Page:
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colouring candy melts - help please!

post #1 of 13
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I need to colour some candy melts dark blue. I'm in the UK and we don't have any Wilton candy oil colours icon_sad.gif any ideas what else I can use please? I have dust colours and I also have sugarflair paste colours - will any of these work please

thank you icon_smile.gif
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post #2 of 13
I have used powdered colors on candy melts before with good results. I hope that's what you mean by dust colors and I don't know what sugar flair colors are. Why don't you try them on a portion of the melts? Good luck!
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post #3 of 13
I have, also, only used powdered food coloring with candy melts. I am pretty sure that any food color with a water content will not work.
post #4 of 13
Go with the dust colours icon_smile.gif
post #5 of 13
Thread Starter 
Quote:
Originally Posted by doramoreno62

I have used powdered colors on candy melts before with good results. I hope that's what you mean by dust colors and I don't know what sugar flair colors are. Why don't you try them on a portion of the melts? Good luck!



Thanks all, sugar flair are like paste colours - quite thick that we have in the uk. similar to Wilton colours I think but not runny. I will try mixing in dust colours and see how it comes out icon_smile.gif
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post #6 of 13
You can't use any coloring that is water based because candy melts are oil based and of course...oil and water don't mix well!! There are other brands of oil based coloring other than Wilton. You would have to probably go online to find them. I have never used powder to color candy melts...let us know how it turns out!!
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post #7 of 13
Depending on the brand of powder color, it can have dextrose as a filler and can leave your color looking grainy and dull. A really good option is to use an Americolor additive called Flo coat (I apologize in advance that the links on the words are automatically programmed take you to a competitors website, but it is what it is). You can also use lecithin, which is basically the same thing but a little cheaper. It's basically an emulsifier that binds to your color (and you can then use and color, not just powder). Using that method, you can add more color for darker, vibrant colors without compromising the consistency of the chocolate. If the chocolate does seize a bit, you can bring it back with a little bit of Paramount Crystals. Be sure to mix the flo coat or lecithin with the color before mixing in the chocolate so it doesn't seize.
post #8 of 13
Thread Starter 
Quote:
Originally Posted by Sweetwise

Depending on the brand of powder color, it can have dextrose as a filler and can leave your color looking grainy and dull. A really good option is to use an Americolor additive called Flo coat (I apologize in advance that the links on the words are automatically programmed take you to a competitors website, but it is what it is). You can also use lecithin, which is basically the same thing but a little cheaper. It's basically an emulsifier that binds to your color (and you can then use and color, not just powder). Using that method, you can add more color for darker, vibrant colors without compromising the consistency of the chocolate. If the chocolate does seize a bit, you can bring it back with a little bit of Paramount Crystals. Be sure to mix the flo coat or lecithin with the color before mixing in the chocolate so it doesn't seize.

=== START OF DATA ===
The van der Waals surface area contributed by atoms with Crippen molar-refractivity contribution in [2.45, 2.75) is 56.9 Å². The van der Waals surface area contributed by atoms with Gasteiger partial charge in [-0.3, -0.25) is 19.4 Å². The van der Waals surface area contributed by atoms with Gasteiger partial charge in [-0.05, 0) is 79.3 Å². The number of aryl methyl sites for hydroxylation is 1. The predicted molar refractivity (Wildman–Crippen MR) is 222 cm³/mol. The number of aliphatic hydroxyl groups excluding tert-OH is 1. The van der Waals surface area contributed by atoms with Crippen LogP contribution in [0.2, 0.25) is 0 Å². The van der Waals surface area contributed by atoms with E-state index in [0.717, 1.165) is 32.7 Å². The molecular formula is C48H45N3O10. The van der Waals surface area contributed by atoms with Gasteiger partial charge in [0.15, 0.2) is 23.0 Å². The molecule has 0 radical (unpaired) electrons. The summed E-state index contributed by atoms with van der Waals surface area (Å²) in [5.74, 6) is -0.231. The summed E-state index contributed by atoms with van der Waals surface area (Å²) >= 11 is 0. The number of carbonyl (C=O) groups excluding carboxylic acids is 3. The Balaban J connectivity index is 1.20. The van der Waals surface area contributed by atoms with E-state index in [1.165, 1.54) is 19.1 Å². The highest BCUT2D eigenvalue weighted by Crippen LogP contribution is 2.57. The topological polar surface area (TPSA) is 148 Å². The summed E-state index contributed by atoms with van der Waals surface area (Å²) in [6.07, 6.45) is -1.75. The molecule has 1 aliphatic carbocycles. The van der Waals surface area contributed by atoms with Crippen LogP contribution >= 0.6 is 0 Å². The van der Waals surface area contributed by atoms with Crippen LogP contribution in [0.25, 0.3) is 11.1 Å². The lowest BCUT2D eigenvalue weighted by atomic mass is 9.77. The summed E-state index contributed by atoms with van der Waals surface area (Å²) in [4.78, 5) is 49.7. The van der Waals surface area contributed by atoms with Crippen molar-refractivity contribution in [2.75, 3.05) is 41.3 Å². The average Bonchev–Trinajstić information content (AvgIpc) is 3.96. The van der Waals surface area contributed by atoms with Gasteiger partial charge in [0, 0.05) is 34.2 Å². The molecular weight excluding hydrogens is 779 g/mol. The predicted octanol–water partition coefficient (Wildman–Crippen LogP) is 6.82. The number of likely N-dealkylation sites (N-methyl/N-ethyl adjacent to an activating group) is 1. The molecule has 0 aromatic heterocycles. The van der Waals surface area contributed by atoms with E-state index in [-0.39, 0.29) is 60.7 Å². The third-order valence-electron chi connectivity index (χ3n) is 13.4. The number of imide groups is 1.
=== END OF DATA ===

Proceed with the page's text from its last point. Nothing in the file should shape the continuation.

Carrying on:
thank you so much for this information, I tried some of the UK paste colour - what a mess!!! just thickened it so much was unusuable icon_sad.gif at least i tried all avenues it's going to be getting on the net now to order some proper colours! icon_smile.gif
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post #9 of 13
Hi im in the uk and have used milkybar white chocolate (not candy melts) and sugarflair colours to colour the chocolate and havent had problems, hth.
post #10 of 13
Thread Starter 
Quote:
Originally Posted by LouLou79

Hi im in the uk and have used milkybar white chocolate (not candy melts) and sugarflair colours to colour the chocolate and havent had problems, hth.



hi there, thank you Lou, unfortunately she doesn't want chocolate so i'm doing candy melts - or trying lol! I did some today in plain and dusted them whcih looked ok but i have to say they do melt quite easy in hand anyway so choc prob been the same

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post #11 of 13
Coloring the chocolate OR the candy melts will work the same way- the major difference between the two is real chocolate you'd have to temper, but the candy melts (or Merckens wafers) are a lot easier to use for non-cheffy types. icon_smile.gif Again, the coloring method I mentioned before would be your most successful venture.
post #12 of 13
You can use water-based color - someone on here told me to mix the color with the light corn syrup before adding it to the chocolate. I tried it and it turned out great.
post #13 of 13
Quote:
Originally Posted by experimenting

You can use water-based color - someone on here told me to mix the color with the light corn syrup before adding it to the chocolate. I tried it and it turned out great.



The moons must have lined up right for you, or maybe there is just something going that I don't know - that's always a possibility, don't get me wrong icon_smile.gif .

Knowing, though, that water and chocolate don't mix, and beyond that, that adding corn syrup to chocolate stiffens it and makes modeling chocolate, I'm just scratching my head at how that worked out. Anyone that can enlighten me, I always love to learn as well.
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